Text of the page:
// Proceed to open OfflineODataProvider using the parameters

Multiuser Considerations

If the application is to support multiple users on the same device, you can specify a unique store name and store path for the offline store for the given user. For Android applications, the information for the user providing the passcode can be obtained using the Foundation user API. See User documentation.

To avoid offline store files belonging to different users clashing with each other, you can use OfflineODataParameters to instruct OfflineODataProvider to store the database files under separate directories with user-specific names by leveraging information from User.

// Get userId from User
String userId = ...;

// Get application directory
File filesFolder = appContext.getFilesDir();

// Create a user-specific directory, applicable for initial open
File offlineStoreDir = new File(filesFolder, userId);
if (!offlineStoreDir.exists()) {

OfflineODataParameters offlineODataParameters = new OfflineODataParameters();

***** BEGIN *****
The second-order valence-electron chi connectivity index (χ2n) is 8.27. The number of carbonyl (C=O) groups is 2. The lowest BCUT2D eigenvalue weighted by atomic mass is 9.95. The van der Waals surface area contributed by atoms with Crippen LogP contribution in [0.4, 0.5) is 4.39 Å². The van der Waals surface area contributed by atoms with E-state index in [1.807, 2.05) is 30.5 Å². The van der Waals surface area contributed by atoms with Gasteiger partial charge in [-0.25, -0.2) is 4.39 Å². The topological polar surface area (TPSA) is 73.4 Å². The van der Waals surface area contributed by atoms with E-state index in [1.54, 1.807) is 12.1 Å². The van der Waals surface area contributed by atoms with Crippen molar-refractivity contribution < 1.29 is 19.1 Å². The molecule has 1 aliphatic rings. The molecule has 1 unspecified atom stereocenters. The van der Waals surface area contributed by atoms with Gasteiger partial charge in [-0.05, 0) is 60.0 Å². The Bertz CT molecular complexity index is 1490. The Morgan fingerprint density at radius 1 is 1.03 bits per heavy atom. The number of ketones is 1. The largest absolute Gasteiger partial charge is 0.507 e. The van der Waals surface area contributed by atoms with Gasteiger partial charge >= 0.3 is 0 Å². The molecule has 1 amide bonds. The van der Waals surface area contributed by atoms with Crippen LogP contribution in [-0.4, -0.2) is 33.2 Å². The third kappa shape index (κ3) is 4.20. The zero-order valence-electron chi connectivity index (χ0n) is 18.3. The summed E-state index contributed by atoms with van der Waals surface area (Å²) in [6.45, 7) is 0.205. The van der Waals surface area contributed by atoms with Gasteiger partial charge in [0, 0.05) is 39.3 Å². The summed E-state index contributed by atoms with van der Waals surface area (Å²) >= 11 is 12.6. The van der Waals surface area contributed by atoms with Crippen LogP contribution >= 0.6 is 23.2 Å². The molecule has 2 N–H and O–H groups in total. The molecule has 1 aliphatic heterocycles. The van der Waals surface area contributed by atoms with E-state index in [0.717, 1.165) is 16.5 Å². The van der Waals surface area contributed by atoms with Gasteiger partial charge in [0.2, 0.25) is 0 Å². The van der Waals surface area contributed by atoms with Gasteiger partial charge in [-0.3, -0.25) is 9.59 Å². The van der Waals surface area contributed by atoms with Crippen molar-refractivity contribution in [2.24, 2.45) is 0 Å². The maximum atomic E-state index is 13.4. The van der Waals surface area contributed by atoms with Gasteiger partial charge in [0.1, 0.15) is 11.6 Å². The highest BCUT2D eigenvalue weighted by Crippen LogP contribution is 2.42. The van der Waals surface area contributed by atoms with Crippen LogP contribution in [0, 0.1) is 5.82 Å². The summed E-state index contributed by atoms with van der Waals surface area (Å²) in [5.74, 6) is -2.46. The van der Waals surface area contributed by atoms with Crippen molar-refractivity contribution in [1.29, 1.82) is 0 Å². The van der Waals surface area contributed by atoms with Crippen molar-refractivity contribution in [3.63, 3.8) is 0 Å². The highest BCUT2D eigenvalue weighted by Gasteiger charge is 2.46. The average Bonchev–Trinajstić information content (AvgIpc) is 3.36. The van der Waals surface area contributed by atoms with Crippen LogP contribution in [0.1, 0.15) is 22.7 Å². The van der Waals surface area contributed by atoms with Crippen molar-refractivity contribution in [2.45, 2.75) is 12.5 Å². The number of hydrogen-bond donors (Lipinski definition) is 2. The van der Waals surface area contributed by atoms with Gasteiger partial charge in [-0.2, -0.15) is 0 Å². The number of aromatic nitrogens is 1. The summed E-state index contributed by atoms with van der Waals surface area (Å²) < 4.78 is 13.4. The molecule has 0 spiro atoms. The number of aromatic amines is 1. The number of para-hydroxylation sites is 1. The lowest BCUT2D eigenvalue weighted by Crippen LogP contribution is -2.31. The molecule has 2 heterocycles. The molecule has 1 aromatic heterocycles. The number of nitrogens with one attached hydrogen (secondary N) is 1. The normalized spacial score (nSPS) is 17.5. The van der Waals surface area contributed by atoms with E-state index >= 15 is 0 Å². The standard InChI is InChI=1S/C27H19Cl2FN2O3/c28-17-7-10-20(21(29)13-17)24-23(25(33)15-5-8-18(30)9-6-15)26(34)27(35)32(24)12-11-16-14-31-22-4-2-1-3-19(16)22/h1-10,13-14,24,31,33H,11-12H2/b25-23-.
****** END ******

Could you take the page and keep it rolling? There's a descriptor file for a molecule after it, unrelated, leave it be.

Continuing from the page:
// Set user specific offline store name
offlineODataParameters.setStoreName("offlinestore-" + userId);
// Set user specific directory to store offline store files
offlineODataParameters.setStorePath(new URL("file:" + offlineStoreDir.toString()));

offlineODataProvider = new OfflineODataProvider(new URL(SERVICE_URL), offlineODataParameters, okHttpClient, null, null);
/// Set user id
let userId = ...

/// Create directory for offline store files if needed
let fm = FileManager.default
let storeFilePath = getDocumentsDirectory() + "/" + userId
if !fm.fileExists(atPath: storeFilePath) {
    try fm.createDirectory(atPath: storeFilePath, withIntermediateDirectories: false)

var params = OfflineODataParameters()

/// Set user-specific store name and path
params.storeName = "offlinestore_" + userId
params.storePath = URL(fileURLWithPath: getDocumentsDirectory() + "/" + userId)
params.storeEncryptionKey = ...

/// Create OfflineODataProvider object with given parameters
let offlineODataProvider = ...

Another common approach is to remove the offline store before opening a new one for a different user.

Regardless of the approach, users should be mindful about uploading pending modification requests before releasing that device to a different user.